Russia’s mine-clearing robot has its safety limitations
Buried explosives pose a deadly threat to humans both during and after a conflict.
Behind the front lines of Russia’s ongoing invasion of Ukraine, robots are working to clear paths of potential explosives. This dull, deadly, and vital military task is one of the most straightforward uses of ground robotics. The mine clearing, vital to the safe movement of people and vehicles, seems like it is only happening in areas Russia feels it can safely operate, highlighting the limit of short-range remote piloting for robots in wars.
The key machine here is the Uran-6, a remotely piloted tracked robot used for demining. Russian forces used Uran-6 demining robots in Syria, as a way to clear roadside explosives. In a video shared by Russia’s Izvestia paper, an Uran-6 can be seen driving along a dirt road in what is claimed to be a location outside Mariupol in occupied Ukraine. The machine carries a heavy cylinder in front of it, which sets off explosions as it passes over landmines.
Mariupol is a Ukrainian city that saw brutal fighting for over two months. It was isolated from other Ukrainian forces while gradually besieged and cleared of defenders by Russian forces, all with civilians still caught in the crossfire. The last Ukrainian forces in the city surrendered to Russia on May 17, and other released videos have shown Uran-6s robots deployed to clear the fortified beaches of Mariupol’s Azov coast.
“Russian state media is showing Uran-6 work to demonstrate that the country’s military is using modern, sophisticated equipment,” says Samuel Bendett, an analyst at the Center for Naval Analysis and adjunct senior fellow at the Center for New American Security.
But those videos, filmed and released by Russia, also highlight an obvious limit of the tech.
“We see limited Uran-6 UGV use, since the operator has to be relatively close to the vehicle – no more than several hundred feet – and so Uran-6 is used when the Russian or Russia-allied forces have secured the area and there is no danger from Ukrainian attacks,” says Bendett.
Demining by robot sweep can provide some initial safety on roads, allowing forces to move through them with minimal risk. But initial sweeps can miss well-hidden or inconveniently placed bombs, and the full work of clearning an area of explosives after combat can take years and in some cases even decades. It is likely that parts of Ukraine, especially in the Russian-held Donbas region of Eastern Ukraine, will still need to be cleared extensively.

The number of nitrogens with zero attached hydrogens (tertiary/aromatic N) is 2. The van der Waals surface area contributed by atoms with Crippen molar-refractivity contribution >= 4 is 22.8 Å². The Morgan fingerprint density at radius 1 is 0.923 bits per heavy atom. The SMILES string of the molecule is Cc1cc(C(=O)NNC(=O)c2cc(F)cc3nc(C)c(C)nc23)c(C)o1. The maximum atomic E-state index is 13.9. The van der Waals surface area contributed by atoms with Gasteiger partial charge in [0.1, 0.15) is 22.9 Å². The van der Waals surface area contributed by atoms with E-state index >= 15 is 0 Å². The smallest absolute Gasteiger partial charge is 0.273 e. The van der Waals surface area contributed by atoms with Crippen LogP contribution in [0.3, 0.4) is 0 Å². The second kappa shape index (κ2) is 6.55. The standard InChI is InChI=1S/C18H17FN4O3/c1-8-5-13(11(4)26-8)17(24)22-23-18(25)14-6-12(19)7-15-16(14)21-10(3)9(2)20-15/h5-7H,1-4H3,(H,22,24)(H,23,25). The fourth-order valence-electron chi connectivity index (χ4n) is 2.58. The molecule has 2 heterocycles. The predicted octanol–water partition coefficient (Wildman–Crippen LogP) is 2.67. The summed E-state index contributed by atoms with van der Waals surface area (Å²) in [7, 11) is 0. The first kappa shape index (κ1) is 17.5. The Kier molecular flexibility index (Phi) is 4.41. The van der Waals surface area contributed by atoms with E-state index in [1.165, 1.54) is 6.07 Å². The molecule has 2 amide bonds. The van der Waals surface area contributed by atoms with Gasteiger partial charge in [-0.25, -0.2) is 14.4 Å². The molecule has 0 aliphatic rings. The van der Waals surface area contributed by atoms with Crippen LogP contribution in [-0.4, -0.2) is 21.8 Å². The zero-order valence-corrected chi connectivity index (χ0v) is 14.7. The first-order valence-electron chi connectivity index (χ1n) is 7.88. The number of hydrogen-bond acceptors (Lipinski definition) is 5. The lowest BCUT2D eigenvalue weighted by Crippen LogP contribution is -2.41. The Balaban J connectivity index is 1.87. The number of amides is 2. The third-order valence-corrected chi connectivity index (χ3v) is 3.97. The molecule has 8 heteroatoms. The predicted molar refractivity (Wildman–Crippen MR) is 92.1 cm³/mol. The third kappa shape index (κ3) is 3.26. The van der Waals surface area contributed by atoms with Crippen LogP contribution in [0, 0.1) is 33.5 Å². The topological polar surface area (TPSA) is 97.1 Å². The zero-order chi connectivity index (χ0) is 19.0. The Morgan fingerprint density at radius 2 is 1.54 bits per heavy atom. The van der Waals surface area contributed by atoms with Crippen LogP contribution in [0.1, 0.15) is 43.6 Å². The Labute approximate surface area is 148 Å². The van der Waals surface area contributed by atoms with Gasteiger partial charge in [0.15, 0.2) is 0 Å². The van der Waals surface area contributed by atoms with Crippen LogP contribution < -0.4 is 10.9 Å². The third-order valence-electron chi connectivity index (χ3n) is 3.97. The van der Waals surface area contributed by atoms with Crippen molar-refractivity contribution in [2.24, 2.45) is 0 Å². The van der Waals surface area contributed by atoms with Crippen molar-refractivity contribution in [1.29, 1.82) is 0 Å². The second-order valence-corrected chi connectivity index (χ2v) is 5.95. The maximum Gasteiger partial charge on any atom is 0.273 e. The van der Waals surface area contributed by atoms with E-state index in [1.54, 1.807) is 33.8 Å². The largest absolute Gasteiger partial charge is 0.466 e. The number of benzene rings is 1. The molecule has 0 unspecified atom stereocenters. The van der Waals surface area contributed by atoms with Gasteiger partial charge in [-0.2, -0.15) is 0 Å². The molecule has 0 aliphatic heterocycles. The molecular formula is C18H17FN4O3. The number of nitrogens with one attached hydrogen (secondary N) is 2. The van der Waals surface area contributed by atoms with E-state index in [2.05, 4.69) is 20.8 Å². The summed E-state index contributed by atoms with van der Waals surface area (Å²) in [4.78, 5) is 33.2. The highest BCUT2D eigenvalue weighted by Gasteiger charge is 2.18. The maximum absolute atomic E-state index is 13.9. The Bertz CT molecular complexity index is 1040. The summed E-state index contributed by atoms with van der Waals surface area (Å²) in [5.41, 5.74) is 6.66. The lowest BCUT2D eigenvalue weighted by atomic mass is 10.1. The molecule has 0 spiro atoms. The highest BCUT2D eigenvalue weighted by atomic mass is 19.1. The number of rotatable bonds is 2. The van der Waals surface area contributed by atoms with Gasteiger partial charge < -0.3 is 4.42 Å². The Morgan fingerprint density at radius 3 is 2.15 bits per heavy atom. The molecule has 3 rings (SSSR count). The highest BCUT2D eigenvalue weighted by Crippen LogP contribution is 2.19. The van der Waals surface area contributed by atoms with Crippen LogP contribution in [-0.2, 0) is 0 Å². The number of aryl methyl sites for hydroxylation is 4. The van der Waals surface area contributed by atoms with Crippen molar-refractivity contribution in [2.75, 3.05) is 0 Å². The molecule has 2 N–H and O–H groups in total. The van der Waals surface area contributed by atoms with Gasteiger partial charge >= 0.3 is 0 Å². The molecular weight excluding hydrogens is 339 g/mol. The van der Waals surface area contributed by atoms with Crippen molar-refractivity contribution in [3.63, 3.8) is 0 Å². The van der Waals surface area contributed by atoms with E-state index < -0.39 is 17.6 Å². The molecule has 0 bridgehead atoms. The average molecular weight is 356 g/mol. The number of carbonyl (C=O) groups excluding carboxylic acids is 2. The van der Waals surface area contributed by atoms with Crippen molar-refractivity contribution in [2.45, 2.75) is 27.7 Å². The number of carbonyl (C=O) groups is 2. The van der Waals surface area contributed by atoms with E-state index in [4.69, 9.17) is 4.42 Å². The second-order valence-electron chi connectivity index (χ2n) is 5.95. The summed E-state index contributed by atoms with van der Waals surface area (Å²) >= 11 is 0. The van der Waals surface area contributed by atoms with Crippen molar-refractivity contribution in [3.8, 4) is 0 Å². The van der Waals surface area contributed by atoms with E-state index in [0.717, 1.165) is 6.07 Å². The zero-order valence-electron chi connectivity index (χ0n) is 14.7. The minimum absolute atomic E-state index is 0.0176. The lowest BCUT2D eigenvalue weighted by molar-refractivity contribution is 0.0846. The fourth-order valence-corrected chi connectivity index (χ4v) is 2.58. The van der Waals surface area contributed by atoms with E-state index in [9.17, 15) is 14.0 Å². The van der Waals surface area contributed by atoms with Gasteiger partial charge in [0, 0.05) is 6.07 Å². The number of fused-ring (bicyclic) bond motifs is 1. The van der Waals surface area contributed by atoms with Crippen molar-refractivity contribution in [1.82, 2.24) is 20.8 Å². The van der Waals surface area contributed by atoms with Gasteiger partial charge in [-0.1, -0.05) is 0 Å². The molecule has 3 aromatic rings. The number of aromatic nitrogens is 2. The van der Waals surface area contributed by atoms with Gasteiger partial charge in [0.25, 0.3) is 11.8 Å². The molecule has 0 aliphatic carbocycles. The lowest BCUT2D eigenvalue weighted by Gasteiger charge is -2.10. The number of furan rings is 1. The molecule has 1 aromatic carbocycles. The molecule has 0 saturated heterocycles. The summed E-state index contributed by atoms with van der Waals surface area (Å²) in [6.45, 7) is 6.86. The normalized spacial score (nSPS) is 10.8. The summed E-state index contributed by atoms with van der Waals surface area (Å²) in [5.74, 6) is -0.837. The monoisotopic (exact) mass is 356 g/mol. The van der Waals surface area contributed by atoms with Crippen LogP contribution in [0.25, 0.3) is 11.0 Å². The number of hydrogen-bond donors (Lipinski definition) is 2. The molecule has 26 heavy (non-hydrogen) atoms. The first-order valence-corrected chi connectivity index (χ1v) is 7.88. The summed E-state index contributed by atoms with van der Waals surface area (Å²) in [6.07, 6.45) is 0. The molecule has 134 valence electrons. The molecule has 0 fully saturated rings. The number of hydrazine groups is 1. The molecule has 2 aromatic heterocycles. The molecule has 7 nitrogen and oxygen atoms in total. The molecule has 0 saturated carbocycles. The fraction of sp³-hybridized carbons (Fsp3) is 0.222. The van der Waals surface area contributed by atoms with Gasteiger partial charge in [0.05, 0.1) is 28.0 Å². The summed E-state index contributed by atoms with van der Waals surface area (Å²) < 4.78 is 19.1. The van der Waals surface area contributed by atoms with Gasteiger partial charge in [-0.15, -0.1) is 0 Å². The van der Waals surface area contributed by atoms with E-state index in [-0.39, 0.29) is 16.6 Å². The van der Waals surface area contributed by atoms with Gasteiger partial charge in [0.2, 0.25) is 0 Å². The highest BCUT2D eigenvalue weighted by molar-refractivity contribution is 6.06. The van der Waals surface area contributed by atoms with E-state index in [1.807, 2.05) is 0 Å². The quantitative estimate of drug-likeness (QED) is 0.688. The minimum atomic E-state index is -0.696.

Prior to Russia’s February 24 invasion of Ukraine across three fronts, Ukraine had, since 2014, waged a war to regain control of self-declared separatist republics in the Donbas. The constant state of conflict saw both sides firing artillery and launching bombs across static defensive lines, all while the conflict was monitored by foreign observers tracking ceasefire violations. Some of the former front lines are now firmly in Russian-controlled territory, meaning any explosives fired by either side and not safely cleared pose an enduring risk to Russian forces.
“As the Russian forces continue their slow advance across the Ukrainian territory, it’s likely that the MOD [Ministry of Defense] will be showing additional Uran-6 uses in its promo videos,” says Bendett. “At the same time, there is plenty of evidence that the bulk of demining is actually done by human sappers, who have to conduct ‘old school’ on-foot identification and destruction of mines, munitions and other [unexploded ordnance].”
Mine-clearing is extensive and labor-intensive work. Even when done by robots like Uran-6, it is still a human who directs and routes the robot to where it needs to sweep. While this is an essential task for establishing safe operation within one’s side of control, the presence of uncleared areas can limit the flow of ammunition and other supplies forward to soldiers after an advance.
The short distance between the human operator and mine-clearing robot means that while the operator can be safely distant from any detonated landmines, the human is still vulnerable to attack from hostile forces. As the war in Ukraine grinds to a battle determined by artillery and the effects of attrition, the areas in which Uran-6 can be safely operated diminish. Soldiers may be willing to risk a robot in the face of incoming artillery or rockets, but trained operators of the system will be less likely to place themselves in any more danger than already comes with the job.
“So despite Russian MOD’s talk of using a growing number of robotic systems to safeguard humans lives and make missions more effective – its main goal for military autonomy and AI – it will be awhile before this technology is present in numbers large enough to phase out the sapper’s dangerous ground work,” says Bendett.